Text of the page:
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Novel governance arrangements to enhance social innovation in energy transition in Mannheim

Working with residents to foster social innovation that leads the city towards a more sustainable energy future

City Lab research led by: the City of Mannheim and Fraunhofer ISI

Our context

With its 326,000 inhabitants who hold 170 nationalities, Mannheim is the economic and cultural centre of the Rhein-Neckar metropolitan region – a dynamic region with located at the edge of three German states (Baden-Württemberg, Rheinland-Pfalz, Hessen).

Mannheim is a member of many international networks engaged in climate action and energy transition. In 2018, Mannheim was one of the first cities worldwide to implement the Sustainable Development Goals (SDGs) on a local level through a broad participation process. The result of this process is the so-called “Mission Statement Mannheim 2030,” which aims to develop climate resilience and achieve climate neutrality by 2050.

City Lab description

The City Lab in Mannheim focused on novel governance arrangements to enhance social innovation in energy in the district of Neckarstadt-West. The aim was to foster collaboration between diverse stakeholders, strengthen dialogue within the city administration, and encourage citizen participation.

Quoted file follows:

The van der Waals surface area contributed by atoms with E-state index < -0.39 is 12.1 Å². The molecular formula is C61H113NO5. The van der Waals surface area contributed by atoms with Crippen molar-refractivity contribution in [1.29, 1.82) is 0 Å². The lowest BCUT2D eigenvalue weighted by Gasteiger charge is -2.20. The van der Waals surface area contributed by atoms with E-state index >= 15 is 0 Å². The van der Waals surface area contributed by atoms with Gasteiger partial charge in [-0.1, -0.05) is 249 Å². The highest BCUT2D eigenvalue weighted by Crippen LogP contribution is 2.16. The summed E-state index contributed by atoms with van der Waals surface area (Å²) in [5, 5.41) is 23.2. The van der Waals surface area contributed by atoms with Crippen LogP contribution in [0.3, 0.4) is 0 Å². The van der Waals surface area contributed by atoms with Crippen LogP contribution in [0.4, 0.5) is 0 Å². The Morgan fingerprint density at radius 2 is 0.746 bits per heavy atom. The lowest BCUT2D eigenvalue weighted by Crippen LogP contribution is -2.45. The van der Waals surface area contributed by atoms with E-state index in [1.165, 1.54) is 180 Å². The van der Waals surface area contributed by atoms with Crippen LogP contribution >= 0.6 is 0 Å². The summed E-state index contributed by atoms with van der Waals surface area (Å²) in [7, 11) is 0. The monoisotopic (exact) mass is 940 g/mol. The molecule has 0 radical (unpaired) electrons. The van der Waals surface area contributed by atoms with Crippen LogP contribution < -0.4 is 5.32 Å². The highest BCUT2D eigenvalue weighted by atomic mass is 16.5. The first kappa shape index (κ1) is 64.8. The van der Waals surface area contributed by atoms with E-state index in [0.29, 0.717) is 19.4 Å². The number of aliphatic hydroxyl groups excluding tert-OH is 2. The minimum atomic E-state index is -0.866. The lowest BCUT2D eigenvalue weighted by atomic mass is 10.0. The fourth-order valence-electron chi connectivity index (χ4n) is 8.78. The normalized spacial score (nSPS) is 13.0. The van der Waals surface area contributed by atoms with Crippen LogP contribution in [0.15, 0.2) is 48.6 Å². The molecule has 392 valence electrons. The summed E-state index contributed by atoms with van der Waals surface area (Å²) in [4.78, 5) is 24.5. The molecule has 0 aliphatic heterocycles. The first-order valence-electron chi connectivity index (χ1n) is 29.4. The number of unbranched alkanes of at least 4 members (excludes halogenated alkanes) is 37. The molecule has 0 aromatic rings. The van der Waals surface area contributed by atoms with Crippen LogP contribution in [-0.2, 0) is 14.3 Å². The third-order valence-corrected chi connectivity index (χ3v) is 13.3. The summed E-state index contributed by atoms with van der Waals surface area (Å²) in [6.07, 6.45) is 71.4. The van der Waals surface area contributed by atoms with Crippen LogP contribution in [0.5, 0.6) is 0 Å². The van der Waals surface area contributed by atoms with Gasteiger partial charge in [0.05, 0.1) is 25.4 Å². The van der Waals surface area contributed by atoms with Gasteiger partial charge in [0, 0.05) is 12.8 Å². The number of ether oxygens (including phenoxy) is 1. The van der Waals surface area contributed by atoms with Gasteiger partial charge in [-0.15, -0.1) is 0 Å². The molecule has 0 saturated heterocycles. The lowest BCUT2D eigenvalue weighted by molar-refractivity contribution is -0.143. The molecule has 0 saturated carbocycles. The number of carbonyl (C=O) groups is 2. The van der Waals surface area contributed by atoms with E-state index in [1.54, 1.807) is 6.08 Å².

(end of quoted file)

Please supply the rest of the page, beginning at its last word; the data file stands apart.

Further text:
To mitigate the impact of the pandemic, the City Lab implemented two concrete experiments that could be carried out under restrictions. First, the City Lab used a Mobile Green Room® to show the benefits of urban green structures in the densely built district. Second, awareness among local residents on energy consumption challenges was raised through the city’S KliMAthon App. Collaboration with Neckarstadt-West will continue: in May 2021, the City of Mannheim received financing for urban energy renovation management to be implemented in the district over the next three years, with a possible extension for two more years.

Key learnings

  • Close cooperation with local stakeholders and multipliers from the beginning of the City Lab helped establish a “coalition of the willing” and contributed to a better understanding of local needs.
  • It is difficult to start a conversation on energy transition in districts facing social challenges, in which climate change is not on the top of the agenda. It was helpful to focus on energy-related issues relevant for the neighbourhood, and to engage existing social networks when developing activities.
  • Digital tools and innovative methods help engage citizens on a larger scale. However, they should be tailored to the local context and to specific challenges and needs.
  • It is important to seek ways to include the City Lab experiments in long-term action plans or strategies.

Read the Mannheim City Lab report here.

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